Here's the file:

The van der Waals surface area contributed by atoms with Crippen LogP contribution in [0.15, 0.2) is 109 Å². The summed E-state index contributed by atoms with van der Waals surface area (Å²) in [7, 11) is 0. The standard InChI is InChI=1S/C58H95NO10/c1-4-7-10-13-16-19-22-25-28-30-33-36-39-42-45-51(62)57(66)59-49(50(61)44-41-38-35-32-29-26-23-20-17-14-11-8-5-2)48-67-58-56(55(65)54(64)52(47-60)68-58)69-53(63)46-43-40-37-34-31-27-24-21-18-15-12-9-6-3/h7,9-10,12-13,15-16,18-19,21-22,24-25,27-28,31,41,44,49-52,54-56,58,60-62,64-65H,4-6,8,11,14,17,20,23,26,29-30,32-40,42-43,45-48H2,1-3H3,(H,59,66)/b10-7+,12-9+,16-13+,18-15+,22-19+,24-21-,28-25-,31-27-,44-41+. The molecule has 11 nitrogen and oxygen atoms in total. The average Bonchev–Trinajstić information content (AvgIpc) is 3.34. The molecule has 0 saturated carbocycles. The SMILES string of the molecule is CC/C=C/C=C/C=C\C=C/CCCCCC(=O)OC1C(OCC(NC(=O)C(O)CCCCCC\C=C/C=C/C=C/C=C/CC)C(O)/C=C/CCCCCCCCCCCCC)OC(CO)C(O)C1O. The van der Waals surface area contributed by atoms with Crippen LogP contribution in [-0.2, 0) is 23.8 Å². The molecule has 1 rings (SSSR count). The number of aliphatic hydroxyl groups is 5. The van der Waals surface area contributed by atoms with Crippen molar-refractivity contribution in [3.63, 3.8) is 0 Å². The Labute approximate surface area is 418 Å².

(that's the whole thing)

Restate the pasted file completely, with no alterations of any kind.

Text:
The van der Waals surface area contributed by atoms with Crippen LogP contribution in [0.15, 0.2) is 109 Å². The summed E-state index contributed by atoms with van der Waals surface area (Å²) in [7, 11) is 0. The standard InChI is InChI=1S/C58H95NO10/c1-4-7-10-13-16-19-22-25-28-30-33-36-39-42-45-51(62)57(66)59-49(50(61)44-41-38-35-32-29-26-23-20-17-14-11-8-5-2)48-67-58-56(55(65)54(64)52(47-60)68-58)69-53(63)46-43-40-37-34-31-27-24-21-18-15-12-9-6-3/h7,9-10,12-13,15-16,18-19,21-22,24-25,27-28,31,41,44,49-52,54-56,58,60-62,64-65H,4-6,8,11,14,17,20,23,26,29-30,32-40,42-43,45-48H2,1-3H3,(H,59,66)/b10-7+,12-9+,16-13+,18-15+,22-19+,24-21-,28-25-,31-27-,44-41+. The molecule has 11 nitrogen and oxygen atoms in total. The average Bonchev–Trinajstić information content (AvgIpc) is 3.34. The molecule has 0 saturated carbocycles. The SMILES string of the molecule is CC/C=C/C=C/C=C\C=C/CCCCCC(=O)OC1C(OCC(NC(=O)C(O)CCCCCC\C=C/C=C/C=C/C=C/CC)C(O)/C=C/CCCCCCCCCCCCC)OC(CO)C(O)C1O. The van der Waals surface area contributed by atoms with Crippen LogP contribution in [-0.2, 0) is 23.8 Å². The molecule has 1 rings (SSSR count). The number of aliphatic hydroxyl groups is 5. The van der Waals surface area contributed by atoms with Crippen molar-refractivity contribution in [3.63, 3.8) is 0 Å². The Labute approximate surface area is 418 Å².